Why the United Steelworkers of America and Humboldt County Resident are Joining Forces
ESP News Service
The United Steelworkers of America are striking against MAXXAM’s Kaiser Aluminum in five plants in four locations around the country. Meanwhile, Charles Hurwitz, the Chairman of MAXXAM, is about to receive $500 million, tens of millions in tax breaks plus 8500 acres of prime forestland from the federal government in exchange for a mere 7500 acres of Headwaters Forest, half of which is clearcut. Should Hurwitz get this money, he would have a warchest to outlast the striking steelworkers.
There is one more hoop, however, Hurwitz has to jump through before he gets his dough. He needs an approved Habitat Conservation Plan (HCP). An HCP is a land holdings management plan that allows the massive killing of endangered species in exchange for a small set aside, always biologically inadequate to preserve much of anything. The Clinton administration, in typical pro-industry fashion, wants to give Hurwitz and MAXXAM the HCP. Without the “HCP,” according to federal law, the Headwaters Forest deal can’t go through and Hurwitz cannot get his half a billion bucks.
Before the public comment ended on November 15th, USWA members decided they had something in common with Headwaters Forest activists and sent a thousand letters off to the Fish and Wildlife Service demanding that Hurwitz be denied his HCP. In an historical alliance between labor unionists and environmentalists, common ground was found. Both groups could act in their own separate interests by striving toward the identical goal, the killing of the HCP. Neither side must adopt the other’s values. Steelworkers don’t have to become eco-freaks. Environmentalists don’t have to put on hard hats. But together they can recognize that they must fight corporate greed to improve our collective standard of living.
Steelworkers have also taken notice of Charles Hurwitz and MAXXAM’s failed savings and loan of the 1980’s which cost taxpayers $1.6 billion to bail out. Hurwitz and company are currently facing an administrative court proceeding in which billions of dollars are at stake. Environmentalists want Hurwitz to lose the big bucks so he can consider trading his debt for nature. Steelworkers don’t want Hurwitz to be let off the hook in a “pennies on the dollar” out of court settlement because that will let Hurwitz off the economic hook. Additionally, both groups are taxpayers who don’t appreciate having to subsidize Hurwitz’s takeovers of both Pacific Lumber and Kaiser. It’s kind of like paying for the bullets for your own firing squad. And so steelworkers, along with environmentalists, are petitioning the banking regulators to force Hurwitz to pay the full amount he owes.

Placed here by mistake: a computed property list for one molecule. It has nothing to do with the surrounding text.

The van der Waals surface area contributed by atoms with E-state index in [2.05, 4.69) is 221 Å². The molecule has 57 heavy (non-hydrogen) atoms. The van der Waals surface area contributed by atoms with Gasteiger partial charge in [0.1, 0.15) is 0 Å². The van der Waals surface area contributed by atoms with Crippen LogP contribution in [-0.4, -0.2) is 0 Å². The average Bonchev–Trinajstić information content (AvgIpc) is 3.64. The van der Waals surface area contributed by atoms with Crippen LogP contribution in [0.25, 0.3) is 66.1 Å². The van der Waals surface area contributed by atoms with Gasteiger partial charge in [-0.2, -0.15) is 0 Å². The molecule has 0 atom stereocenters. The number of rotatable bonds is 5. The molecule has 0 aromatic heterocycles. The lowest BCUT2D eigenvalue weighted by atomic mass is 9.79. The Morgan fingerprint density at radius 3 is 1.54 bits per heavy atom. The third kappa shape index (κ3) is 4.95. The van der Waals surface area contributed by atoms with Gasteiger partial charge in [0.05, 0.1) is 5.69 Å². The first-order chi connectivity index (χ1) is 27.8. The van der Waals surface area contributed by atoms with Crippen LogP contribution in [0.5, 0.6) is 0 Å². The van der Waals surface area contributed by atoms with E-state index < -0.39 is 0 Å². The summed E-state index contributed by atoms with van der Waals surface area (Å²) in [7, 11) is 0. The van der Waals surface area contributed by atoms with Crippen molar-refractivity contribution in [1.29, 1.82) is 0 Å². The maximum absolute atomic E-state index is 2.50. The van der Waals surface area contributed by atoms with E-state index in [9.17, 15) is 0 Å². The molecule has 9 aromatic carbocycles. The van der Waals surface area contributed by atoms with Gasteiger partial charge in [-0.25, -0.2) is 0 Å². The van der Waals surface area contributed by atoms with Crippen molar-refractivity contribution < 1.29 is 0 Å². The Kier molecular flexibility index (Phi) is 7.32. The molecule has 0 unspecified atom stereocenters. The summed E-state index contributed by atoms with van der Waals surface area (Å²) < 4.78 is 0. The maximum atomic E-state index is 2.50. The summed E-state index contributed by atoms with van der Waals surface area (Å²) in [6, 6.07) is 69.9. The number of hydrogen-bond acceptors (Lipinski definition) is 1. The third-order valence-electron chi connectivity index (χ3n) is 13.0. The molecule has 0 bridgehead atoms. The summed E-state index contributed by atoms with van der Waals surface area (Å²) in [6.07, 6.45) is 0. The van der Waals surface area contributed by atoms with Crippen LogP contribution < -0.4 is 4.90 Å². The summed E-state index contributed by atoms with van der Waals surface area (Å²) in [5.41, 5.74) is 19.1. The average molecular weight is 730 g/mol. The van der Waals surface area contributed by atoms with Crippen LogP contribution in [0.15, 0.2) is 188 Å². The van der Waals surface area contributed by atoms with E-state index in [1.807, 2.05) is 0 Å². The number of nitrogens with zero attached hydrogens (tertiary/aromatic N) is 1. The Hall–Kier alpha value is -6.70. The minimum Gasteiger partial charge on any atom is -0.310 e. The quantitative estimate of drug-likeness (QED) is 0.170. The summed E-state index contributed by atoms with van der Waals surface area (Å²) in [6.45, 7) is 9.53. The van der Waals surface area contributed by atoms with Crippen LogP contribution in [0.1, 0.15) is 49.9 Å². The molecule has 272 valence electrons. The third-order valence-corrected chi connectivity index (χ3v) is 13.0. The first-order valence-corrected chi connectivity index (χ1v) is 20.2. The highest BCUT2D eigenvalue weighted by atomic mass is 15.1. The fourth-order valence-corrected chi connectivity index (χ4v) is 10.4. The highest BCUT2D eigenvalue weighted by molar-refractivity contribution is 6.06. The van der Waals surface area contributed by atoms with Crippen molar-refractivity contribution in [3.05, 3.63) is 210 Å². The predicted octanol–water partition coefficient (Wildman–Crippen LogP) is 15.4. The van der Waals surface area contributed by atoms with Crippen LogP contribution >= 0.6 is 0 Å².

There is a third and perhaps most important piece of common ground. Environmentalists appreciate unions because it gives workers a voice they just don’t have under unadulterated corporate control. Never could an environmental activist sit alone in a room peacefully with 150 timber workers in Humboldt County, nor could that same activist even talk to one logger in public without fear of reprisal against the logger by the company and/or his friends. Unions guarantee that workers have freedom of speech and assembly. In other words they ensure our constitutional rights and help keep democracy alive in America.
To that end, 150 members of the USWA from Spokane and Tacoma, Washington; Gramercy, Louisiana and Newark, Ohio are traveling in a bus caravan to Humboldt County on December 4th. This unprecedented and historic event will allow two sets of MAXXAM factory workers, one unionized and one not, to meet. In fact, there will be two opportunities. The first will be at a steelworker rally at the Pacific Lumber Headquarters on December 4 from 11 to 1 pm. The second will be at a USWA open house at the Riverwalk Inn in Fortuna from 6 pm til 9 pm or later.
Whether or not this will lead to the unionization of Pacific Lumber, or whether that is even the intent, remains to be seen. Still, the sight of 150 steelworkers in Scotia should bring the fear of God into Charles Hurwitz and offer the union additional leverage in their negotiations for decent pay and retirement benefits. It could also stave off some of the “scabbing” (being a replacement worker) that Pacific Lumber employees are engaging in. The voice currently pretending to speak for PL workers is company flak Mary Bullwinkle, who has no experience as a timber worker. It’s hard to imagine anyone choosing Bullwinkle as their representative, except Charles Hurwitz, of course. A union at Pacific Lumber would offer workers a voice they do not have now. With a woodworkers’ voice in place in Humboldt County, peace talks between enviros and timber workers could begin in earnest.
Wouldn’t it be something? Hurwitz and MAXXAM try to break the steelworkers union but instead get an additional union at Pacific Lumber instead. Instant karma. The notion is one is savor. Judi Bari must be smiling down upon us now.
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